Phantogram – Three

Since 2007 Phantogram have been nudging mainstream indie electronica into new territory through their experimental brand of indie trip hop. With the release of their third album, cleverly titled Three, the New York duo’s creativity seems near limitless. But that doesn’t necessarily mean that the album itself works.

Josh Carter and Sarah Barthel are no strangers to mixing styles, it’s what broke them into the mainstream in the first place and continues to maintain their status as one of the most original, outside of the box thinking duos in the industry right now. Three is a hit and miss album, it’s by no means a perfect, but there are moments when all the different cogs of the Phantogram machine fit perfectly into place and you’re lost to a beat and a melody that are, for want of a better word, magic.

The singles are the obvious boundary pushing tracks here, You Don’t Get Me High Anymore feels like exactly what musical sampling should be. It’s vicious drum beats matched by Barthel’s liquid vocals work to create a piece that rises and falls as fast as the heart beat it inspires.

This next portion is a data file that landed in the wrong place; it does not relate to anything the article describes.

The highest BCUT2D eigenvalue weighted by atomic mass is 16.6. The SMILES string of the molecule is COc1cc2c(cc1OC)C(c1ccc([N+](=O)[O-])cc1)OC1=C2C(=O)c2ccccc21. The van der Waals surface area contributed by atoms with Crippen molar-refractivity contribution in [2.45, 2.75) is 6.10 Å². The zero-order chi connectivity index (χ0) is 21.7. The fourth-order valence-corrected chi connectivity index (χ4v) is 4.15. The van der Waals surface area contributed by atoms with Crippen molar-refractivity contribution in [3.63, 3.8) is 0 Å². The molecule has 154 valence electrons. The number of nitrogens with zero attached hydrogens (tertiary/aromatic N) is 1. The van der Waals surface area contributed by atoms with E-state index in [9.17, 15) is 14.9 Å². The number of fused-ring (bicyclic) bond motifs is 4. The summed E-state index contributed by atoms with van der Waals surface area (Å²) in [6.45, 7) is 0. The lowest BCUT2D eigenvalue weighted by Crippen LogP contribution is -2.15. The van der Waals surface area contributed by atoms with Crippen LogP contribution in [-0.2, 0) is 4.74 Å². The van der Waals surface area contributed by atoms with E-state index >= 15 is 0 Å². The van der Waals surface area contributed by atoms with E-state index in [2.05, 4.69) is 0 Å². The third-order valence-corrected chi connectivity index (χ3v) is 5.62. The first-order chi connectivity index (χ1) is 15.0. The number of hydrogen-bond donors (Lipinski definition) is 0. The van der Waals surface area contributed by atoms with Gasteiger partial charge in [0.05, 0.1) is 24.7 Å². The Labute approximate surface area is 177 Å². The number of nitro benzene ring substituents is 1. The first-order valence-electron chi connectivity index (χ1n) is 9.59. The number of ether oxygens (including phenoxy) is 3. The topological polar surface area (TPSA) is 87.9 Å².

Tracks like Calling All shouldn’t work. Its odd formatting and drastic jumps in vocals styles should overcrowd and confuse a track but come its addictive chorus you’ve forgotten all about tempos and influences and you’re just in it for that sweet, sweet bassline as everything else falls into place in accompaniment.

There are times when certain choices don’t pay off, Barking Dog cuts in halfway through the album sounding like an unwanted Lloyds TSB advert (have a listen and you’ll know what we mean). One or two of the slower, more indie-focused tracks also feel a little lacklustre, perhaps due to an oversaturation of their ilks style in our modern music climate, but also due to them being followed by excellent, ambitious pulse ramping flourishes of brilliance that put their largely safe stylings to shame. As rare as these moments are, they have the jarring effect necessary to move this album from a position of perfection to a lesser, near perfect work in progress. This isn’t a real issue, the pursuit of perfection is something Phantogram seem to consciously strive for, and more often than not hit the mark.

If you ignore the occasional missteps and take each track as it’s own creation rather than the album as a whole, Three will give you some of the best musical moments you’ll be able to find this month, and if it continues to infect us as it has so far in the few days we’ve spent enjoying it, it’s one for the end of the year best album lists.

You can find out more about Phantogram, their new album and their upcoming UK tour dates on their website here.

Jack Holmes

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